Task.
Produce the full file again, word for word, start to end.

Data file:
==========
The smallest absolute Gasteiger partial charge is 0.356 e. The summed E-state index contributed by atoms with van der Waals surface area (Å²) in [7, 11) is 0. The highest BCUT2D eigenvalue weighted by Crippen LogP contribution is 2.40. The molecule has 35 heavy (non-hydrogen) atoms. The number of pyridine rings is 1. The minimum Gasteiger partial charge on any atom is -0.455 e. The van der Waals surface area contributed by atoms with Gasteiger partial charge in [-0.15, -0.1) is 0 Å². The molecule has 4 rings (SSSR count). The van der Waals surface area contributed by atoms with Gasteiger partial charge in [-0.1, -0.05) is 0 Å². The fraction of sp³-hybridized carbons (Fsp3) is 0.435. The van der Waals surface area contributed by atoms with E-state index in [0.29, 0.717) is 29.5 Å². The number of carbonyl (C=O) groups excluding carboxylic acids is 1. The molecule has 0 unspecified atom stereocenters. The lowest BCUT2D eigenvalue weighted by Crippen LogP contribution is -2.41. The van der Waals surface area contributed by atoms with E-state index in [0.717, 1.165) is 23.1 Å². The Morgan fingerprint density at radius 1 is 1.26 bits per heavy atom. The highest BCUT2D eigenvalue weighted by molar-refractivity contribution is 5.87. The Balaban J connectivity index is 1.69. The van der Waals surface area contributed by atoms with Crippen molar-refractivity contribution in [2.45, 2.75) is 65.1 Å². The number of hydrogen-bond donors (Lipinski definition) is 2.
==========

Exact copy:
The smallest absolute Gasteiger partial charge is 0.356 e. The summed E-state index contributed by atoms with van der Waals surface area (Å²) in [7, 11) is 0. The highest BCUT2D eigenvalue weighted by Crippen LogP contribution is 2.40. The molecule has 35 heavy (non-hydrogen) atoms. The number of pyridine rings is 1. The minimum Gasteiger partial charge on any atom is -0.455 e. The van der Waals surface area contributed by atoms with Gasteiger partial charge in [-0.15, -0.1) is 0 Å². The molecule has 4 rings (SSSR count). The van der Waals surface area contributed by atoms with Gasteiger partial charge in [-0.1, -0.05) is 0 Å². The fraction of sp³-hybridized carbons (Fsp3) is 0.435. The van der Waals surface area contributed by atoms with E-state index in [0.29, 0.717) is 29.5 Å². The number of carbonyl (C=O) groups excluding carboxylic acids is 1. The molecule has 0 unspecified atom stereocenters. The lowest BCUT2D eigenvalue weighted by Crippen LogP contribution is -2.41. The van der Waals surface area contributed by atoms with E-state index in [0.717, 1.165) is 23.1 Å². The Morgan fingerprint density at radius 1 is 1.26 bits per heavy atom. The highest BCUT2D eigenvalue weighted by molar-refractivity contribution is 5.87. The Balaban J connectivity index is 1.69. The van der Waals surface area contributed by atoms with Crippen molar-refractivity contribution in [2.45, 2.75) is 65.1 Å². The number of hydrogen-bond donors (Lipinski definition) is 2.